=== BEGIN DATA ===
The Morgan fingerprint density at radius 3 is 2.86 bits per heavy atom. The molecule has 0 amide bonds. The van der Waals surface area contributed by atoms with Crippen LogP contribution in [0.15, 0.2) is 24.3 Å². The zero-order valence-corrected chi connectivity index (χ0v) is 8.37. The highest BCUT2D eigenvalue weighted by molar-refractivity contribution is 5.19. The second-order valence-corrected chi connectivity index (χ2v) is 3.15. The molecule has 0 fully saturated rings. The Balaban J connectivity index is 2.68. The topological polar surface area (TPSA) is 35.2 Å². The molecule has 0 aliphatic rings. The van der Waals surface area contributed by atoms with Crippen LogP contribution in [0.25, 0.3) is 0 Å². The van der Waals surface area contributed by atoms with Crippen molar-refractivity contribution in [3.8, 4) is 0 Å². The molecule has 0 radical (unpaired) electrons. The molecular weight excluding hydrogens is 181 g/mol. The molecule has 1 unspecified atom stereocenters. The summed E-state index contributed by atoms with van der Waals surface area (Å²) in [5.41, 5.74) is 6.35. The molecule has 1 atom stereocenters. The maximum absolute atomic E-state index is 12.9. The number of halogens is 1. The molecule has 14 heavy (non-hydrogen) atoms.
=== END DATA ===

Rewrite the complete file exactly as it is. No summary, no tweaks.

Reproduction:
The Morgan fingerprint density at radius 3 is 2.86 bits per heavy atom. The molecule has 0 amide bonds. The van der Waals surface area contributed by atoms with Crippen LogP contribution in [0.15, 0.2) is 24.3 Å². The zero-order valence-corrected chi connectivity index (χ0v) is 8.37. The highest BCUT2D eigenvalue weighted by molar-refractivity contribution is 5.19. The second-order valence-corrected chi connectivity index (χ2v) is 3.15. The molecule has 0 fully saturated rings. The Balaban J connectivity index is 2.68. The topological polar surface area (TPSA) is 35.2 Å². The molecule has 0 aliphatic rings. The van der Waals surface area contributed by atoms with Crippen LogP contribution in [0.25, 0.3) is 0 Å². The van der Waals surface area contributed by atoms with Crippen molar-refractivity contribution in [3.8, 4) is 0 Å². The molecule has 0 radical (unpaired) electrons. The molecular weight excluding hydrogens is 181 g/mol. The molecule has 1 unspecified atom stereocenters. The summed E-state index contributed by atoms with van der Waals surface area (Å²) in [5.41, 5.74) is 6.35. The molecule has 1 atom stereocenters. The maximum absolute atomic E-state index is 12.9. The number of halogens is 1. The molecule has 14 heavy (non-hydrogen) atoms.